Susie Bright’s Journal
Back to Bed with Susie Bright
Have You Had a Lover Much Older, or Younger Than Yourself?

Have You Had a Lover Much Older, or Younger Than Yourself?

Jill Ciment’s memoir, “Consent” stirred my memories.
Hello there, and welcome to our podcast: “Back to Bed with Susie Bright.”
This is the week of June 7, 2024

This week on “Back to Bed”:

Have you ever had an older lover? — Or a younger lover than yourself?

I have . . . I think many of us have thoughts on the subject.

When I was younger, I was so enamored of my elders, I wondered if I would ever get together with someone my own age.  I was like the “I am 16 Going on 17” song in the Sound of Music — infatuated with the “older and wiser.”

On the other hand, I wouldn’t stand for anyone telling me what to do! What a conundrum.

There’s a real difference in how people perceive a cross-generational relationship with a man (be it two men or man/woman) versus such relationships between women.

And there’s a lot of difference, both in perception and reality, if a wealth or class difference is involved.

My first long-term relationship, was with a woman who was born in 1946; I was born in 1958. Although we “broke up” after 7 years, we remained family and co-parents for the rest of her life, and she died at home with us, in hospice, in 2015.

Left: © Mariette Pathy Allan, portrait of Susie and Honey Lee at home 1985; Right: © Honey Lee Cottrell, 1989, Market Street, when we found the same image in a street wide poster gay Guerilla poster campaign. Mariette and Honey were contemporaries, 13 years older than I. The woman on the street, a bystander. But she has her history too, eh? We all do.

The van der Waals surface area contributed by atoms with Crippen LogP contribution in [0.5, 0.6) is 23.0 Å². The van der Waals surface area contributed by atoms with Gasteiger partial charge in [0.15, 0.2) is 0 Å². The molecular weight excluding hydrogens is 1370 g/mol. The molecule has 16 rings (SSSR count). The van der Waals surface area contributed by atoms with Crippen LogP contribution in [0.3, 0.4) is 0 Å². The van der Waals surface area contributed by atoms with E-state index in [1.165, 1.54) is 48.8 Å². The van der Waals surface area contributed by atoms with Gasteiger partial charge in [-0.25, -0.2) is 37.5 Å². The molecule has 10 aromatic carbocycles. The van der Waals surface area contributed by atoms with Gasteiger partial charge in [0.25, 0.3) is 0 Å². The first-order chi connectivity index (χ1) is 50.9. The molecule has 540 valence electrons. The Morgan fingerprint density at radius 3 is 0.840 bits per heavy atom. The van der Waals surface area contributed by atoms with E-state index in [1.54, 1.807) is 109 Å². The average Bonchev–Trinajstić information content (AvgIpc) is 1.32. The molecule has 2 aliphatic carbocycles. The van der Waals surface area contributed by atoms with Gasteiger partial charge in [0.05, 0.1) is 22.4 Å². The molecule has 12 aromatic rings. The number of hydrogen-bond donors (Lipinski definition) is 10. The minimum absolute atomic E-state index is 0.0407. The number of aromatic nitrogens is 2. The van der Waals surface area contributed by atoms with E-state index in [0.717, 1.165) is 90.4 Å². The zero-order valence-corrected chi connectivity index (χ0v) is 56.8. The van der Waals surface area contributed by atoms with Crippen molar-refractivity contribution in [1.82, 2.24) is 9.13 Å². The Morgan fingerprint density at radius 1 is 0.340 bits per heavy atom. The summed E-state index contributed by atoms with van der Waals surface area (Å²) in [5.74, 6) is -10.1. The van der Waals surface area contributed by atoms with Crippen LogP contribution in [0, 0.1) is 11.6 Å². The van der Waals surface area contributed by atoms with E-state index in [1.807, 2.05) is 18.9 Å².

Every so often I think about the generation gap in my early relationships, and consider what my older lovers thought of me. I can see things through their eyes now.

I’m not the only one… there’s a new book out, Jill Ciment’s “Consent,” which is the most-talked-about memoir of the year, on this very subject.

It is written by an author now in her 60s, who contemplates an affair that began when she was 17, and her lover was 47, married and with kids.

That man, Arnold, left his first family, married Jill, and they stayed together until his death at 93.

As you can imagine, the highlight reel in between those decades is staggering. His family members and her family, in several cases, became close, often through tragedy.

Jill wrote an earlier memoir halfway through her marriage, where she said she was the pursuer from the beginning. In her recent memoir, she wonders if she is coloring the times and the facts.

The story is well done— I raced through it in an afternoon. Ciment has a critical eye for herself, which made me think, well, I want to reconsider my own history too.

So let’s get into it, on today’s show:

- Does a love story’s ending justify its beginning?

- Does a kiss in one moment mean something ELSE, five decades later?

- Does a love that starts with an asymmetrical balance of power ever right itself?

Like what you hear her, the questions I’m asking?

Please consider subscribing . . . keep Susie on the mic!

I’m Willing and Able!

As always, write to with your letters, questions, and suggestions.

‘Til next week,

Clits Up!



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Susie Bright’s Journal
Back to Bed with Susie Bright
"Susie Bright is a national treasure, right up there with the Grand Canyon, the battlefield at Gettysburg, the Okefeenokee Swamp, and the Smithsonian Nancy Reagan Memorial Dress Collection."
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